Power disparity is a persistent theme at the outset of the Report, a foundational assessment of a problem that “global governance” is meant to solve. Simply put, the Advisory Body sees economic, corporate and political power over AI technologies concentrated in “a small number” of actors while AI’s harms are “unevenly spread.” There is disparity in ownership, knowledge, regulatory impact, compute (a jargony term used throughout the document to refer to computing power and capacity), talent and other resources. In light of this power-harm disparity, the Advisory Body makes this basic pitch for a UN role: 

Global governance with equal participation of all member states is needed to make resources accessible, make representation and oversight mechanisms broadly inclusive, ensure accountability for harms, and ensure that geopolitical competition does not drive irresponsible AI or inhibit responsible governance.

This is ambitious language – and a heavy lift for the UN, particularly at a moment when its political bodies are riven by crises and key institutions likely to offer meaningful support are badly under-resourced. Moreover, historically Western powers have objected to this kind of resource-distribution demand, and there is nothing in the politics of the moment to suggest they have suddenly become adherents to the kind of transnational assistance and capacity-building promoted by instruments like the UN Charter or the 1966 International Covenant on Economic, Social and Cultural Rights. Yet the Advisory Body pushes ahead. Early on the Report seems to welcome industry “self-regulatory initiatives” and legal efforts at national, regional and multilateral levels, a potential nod to corporate-friendly regulation. But this seems to be retracted when the Report later notes, “in many jurisdictions AI governance can amount to self-policing by the developers, deployers, and users of AI systems themselves.” It adds, “Even assuming the good faith of these organizations and individuals, such a situation does not encourage a long-term view of risk or the inclusion of diverse stakeholders.” The Advisory Body offers a call not for self-regulation, but rather regulation in the public interest.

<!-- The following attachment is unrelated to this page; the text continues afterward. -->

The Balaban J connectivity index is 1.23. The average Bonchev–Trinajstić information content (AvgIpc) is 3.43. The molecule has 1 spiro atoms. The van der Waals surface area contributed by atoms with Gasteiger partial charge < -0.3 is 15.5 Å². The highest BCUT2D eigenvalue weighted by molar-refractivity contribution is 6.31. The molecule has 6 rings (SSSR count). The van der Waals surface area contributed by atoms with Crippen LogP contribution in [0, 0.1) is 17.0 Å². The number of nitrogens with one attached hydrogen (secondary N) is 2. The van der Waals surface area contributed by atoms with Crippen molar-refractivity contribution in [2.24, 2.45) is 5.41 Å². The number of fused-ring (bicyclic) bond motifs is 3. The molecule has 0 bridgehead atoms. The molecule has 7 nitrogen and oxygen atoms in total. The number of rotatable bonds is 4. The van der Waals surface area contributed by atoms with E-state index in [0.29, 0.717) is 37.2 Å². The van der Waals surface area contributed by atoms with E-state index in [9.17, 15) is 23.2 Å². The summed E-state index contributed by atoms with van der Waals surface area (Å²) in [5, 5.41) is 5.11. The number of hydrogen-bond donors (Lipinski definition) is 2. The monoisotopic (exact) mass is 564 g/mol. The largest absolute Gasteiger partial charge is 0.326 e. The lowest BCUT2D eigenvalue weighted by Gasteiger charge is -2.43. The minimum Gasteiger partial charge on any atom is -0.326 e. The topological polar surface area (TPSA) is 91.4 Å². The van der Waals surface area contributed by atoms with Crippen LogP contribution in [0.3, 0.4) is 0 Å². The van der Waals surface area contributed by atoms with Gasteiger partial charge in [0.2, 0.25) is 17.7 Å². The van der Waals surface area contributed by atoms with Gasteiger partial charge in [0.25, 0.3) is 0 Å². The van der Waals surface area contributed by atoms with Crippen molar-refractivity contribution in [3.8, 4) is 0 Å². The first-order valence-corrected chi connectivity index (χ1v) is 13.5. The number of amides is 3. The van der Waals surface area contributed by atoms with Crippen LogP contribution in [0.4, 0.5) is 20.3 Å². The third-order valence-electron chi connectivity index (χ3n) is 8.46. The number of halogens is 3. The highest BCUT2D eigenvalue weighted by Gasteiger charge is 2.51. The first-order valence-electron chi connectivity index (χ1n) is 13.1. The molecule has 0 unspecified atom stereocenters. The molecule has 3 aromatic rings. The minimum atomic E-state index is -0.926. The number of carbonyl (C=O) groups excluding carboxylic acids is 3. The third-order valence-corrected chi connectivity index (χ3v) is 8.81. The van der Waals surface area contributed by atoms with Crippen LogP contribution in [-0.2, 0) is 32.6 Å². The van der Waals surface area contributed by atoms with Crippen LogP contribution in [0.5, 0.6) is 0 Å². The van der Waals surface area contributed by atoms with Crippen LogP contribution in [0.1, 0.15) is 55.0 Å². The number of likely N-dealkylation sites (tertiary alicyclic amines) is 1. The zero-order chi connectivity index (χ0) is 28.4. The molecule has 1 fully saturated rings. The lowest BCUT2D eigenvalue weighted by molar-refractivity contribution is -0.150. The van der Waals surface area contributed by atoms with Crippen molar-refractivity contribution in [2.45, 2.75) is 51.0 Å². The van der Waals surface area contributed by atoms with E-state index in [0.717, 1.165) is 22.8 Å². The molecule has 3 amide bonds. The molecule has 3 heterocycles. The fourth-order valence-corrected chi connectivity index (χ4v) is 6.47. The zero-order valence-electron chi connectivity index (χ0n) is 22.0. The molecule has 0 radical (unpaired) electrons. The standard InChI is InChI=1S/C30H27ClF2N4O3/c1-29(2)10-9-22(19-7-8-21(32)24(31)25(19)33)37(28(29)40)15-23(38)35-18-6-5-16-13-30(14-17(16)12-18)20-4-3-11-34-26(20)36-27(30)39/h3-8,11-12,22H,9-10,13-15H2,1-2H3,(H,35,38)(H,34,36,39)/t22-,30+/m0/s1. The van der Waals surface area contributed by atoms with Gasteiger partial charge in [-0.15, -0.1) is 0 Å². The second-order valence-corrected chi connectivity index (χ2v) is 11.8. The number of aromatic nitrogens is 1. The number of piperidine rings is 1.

What principles should guide AI governance?